author = "Fadel, {Paul J.} and Zhongyun Wang and Meryem Tuncel and Hitoshi Watanabe and Aamer Abbas and Debbie Arbique and Wanpen Vongpatanasin and Haley, {Robert W.} and Victor, {Ronald G.} and Gail Thomas",
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Fadel, PJ, Wang, Z, Tuncel, M, Watanabe, H, Abbas, A, Arbique, D, Vongpatanasin, W, Haley, RW, Victor, RG & Thomas, G 2003, 'Reflex sympathetic activation during static exercise is severely impaired in patients with myophosphorylase deficiency', Journal of Physiology, vol. 548, no. 3, pp. 983-993. https://doi.org/10.1113/jphysiol.2003.039347

Reflex sympathetic activation during static exercise is severely impaired in patients with myophosphorylase deficiency. / Fadel, Paul J.; Wang, Zhongyun; Tuncel, Meryem; Watanabe, Hitoshi; Abbas, Aamer; Arbique, Debbie; Vongpatanasin, Wanpen; Haley, Robert W.; Victor, Ronald G.; Thomas, Gail.

In: Journal of Physiology, Vol. 548, No. 3, 01.05.2003, p. 983-993.

Research output: Contribution to journalReview article

TY - JOUR

T1 - Reflex sympathetic activation during static exercise is severely impaired in patients with myophosphorylase deficiency

AU - Fadel, Paul J.

AU - Wang, Zhongyun

AU - Tuncel, Meryem

AU - Watanabe, Hitoshi

AU - Abbas, Aamer

AU - Arbique, Debbie

AU - Vongpatanasin, Wanpen

AU - Haley, Robert W.

AU - Victor, Ronald G.

AU - Thomas, Gail

PY - 2003/5/1

Y1 - 2003/5/1

N2 - During static exercise, metabolites accumulate in the muscle interstitium where they stimulate chemosensitive afferent nerves that reflexly increase efferent muscle sympathetic nerve activity (MSNA) and blood pressure. In experimental animals, lactic acid potently stimulates the muscle metaboreflex, but its role in humans is more controversial. To determine if lactic acid is a critical mediator of metaboreflex activation in humans, we performed microelectrode recordings of MSNA in eight patients with myophosphorylase deficiency (McArdle's disease) who cannot metabolize intramuscular glycogen and do not generate lactic acid in exercising muscles. Each patient was matched with three healthy control subjects to maximize statistical power. In controls, 2 min of static handgrip performed at 33 % or 45 % of maximal voluntary contraction (MVC) produced intensity-dependent increases in MSNA (171 ± 22 % and 379 ± 95 %, respectively). In the patients, MSNA responses to static handgrip were markedly attenuated (33 ± 14 % at 33 % MVC; 32 ± 19 % at 45 % MVC; P < 0.05 vs. controls . Likewise, when static handgrip (30 % MVC) was performed to fatigue, MSNA increased by 366 ± 73 % in controls but only by 51 ± 14 % in patients (P < 0.05). Pressor responses to static handgrip were also attenuated in patients compared to controls, whereas heart rate responses were identical. In contrast to exercise, the MSNA responses to other reflex stimuli (the cold pressor test or Valsalva's manoeuvre) were similar in patients and controls. Together these data indicate that appropriate activation of glycogenolytic pathways is obligatory for normal metaboreflex-mediated sympathoexcitation during static exercise in humans.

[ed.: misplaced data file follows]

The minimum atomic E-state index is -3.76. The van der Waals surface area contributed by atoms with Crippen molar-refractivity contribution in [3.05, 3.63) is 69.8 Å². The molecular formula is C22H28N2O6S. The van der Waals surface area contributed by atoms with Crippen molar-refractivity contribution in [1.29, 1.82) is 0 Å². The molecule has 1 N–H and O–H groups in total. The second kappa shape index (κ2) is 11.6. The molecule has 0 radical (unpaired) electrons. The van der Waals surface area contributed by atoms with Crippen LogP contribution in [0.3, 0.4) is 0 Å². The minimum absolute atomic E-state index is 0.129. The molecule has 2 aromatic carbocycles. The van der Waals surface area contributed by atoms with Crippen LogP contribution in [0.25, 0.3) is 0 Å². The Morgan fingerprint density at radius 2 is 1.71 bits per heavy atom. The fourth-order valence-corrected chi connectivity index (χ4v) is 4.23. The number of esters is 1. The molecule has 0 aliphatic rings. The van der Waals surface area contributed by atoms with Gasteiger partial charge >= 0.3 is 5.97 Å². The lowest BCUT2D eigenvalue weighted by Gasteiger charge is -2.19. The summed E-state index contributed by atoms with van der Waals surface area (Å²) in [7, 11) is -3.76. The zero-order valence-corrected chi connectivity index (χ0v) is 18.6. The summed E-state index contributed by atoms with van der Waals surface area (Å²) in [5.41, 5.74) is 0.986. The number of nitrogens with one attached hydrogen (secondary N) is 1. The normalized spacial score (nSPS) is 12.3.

AB - During static exercise, metabolites accumulate in the muscle interstitium where they stimulate chemosensitive afferent nerves that reflexly increase efferent muscle sympathetic nerve activity (MSNA) and blood pressure. In experimental animals, lactic acid potently stimulates the muscle metaboreflex, but its role in humans is more controversial. To determine if lactic acid is a critical mediator of metaboreflex activation in humans, we performed microelectrode recordings of MSNA in eight patients with myophosphorylase deficiency (McArdle's disease) who cannot metabolize intramuscular glycogen and do not generate lactic acid in exercising muscles. Each patient was matched with three healthy control subjects to maximize statistical power. In controls, 2 min of static handgrip performed at 33 % or 45 % of maximal voluntary contraction (MVC) produced intensity-dependent increases in MSNA (171 ± 22 % and 379 ± 95 %, respectively). In the patients, MSNA responses to static handgrip were markedly attenuated (33 ± 14 % at 33 % MVC; 32 ± 19 % at 45 % MVC; P < 0.05 vs. controls . Likewise, when static handgrip (30 % MVC) was performed to fatigue, MSNA increased by 366 ± 73 % in controls but only by 51 ± 14 % in patients (P < 0.05). Pressor responses to static handgrip were also attenuated in patients compared to controls, whereas heart rate responses were identical. In contrast to exercise, the MSNA responses to other reflex stimuli (the cold pressor test or Valsalva's manoeuvre) were similar in patients and controls. Together these data indicate that appropriate activation of glycogenolytic pathways is obligatory for normal metaboreflex-mediated sympathoexcitation during static exercise in humans.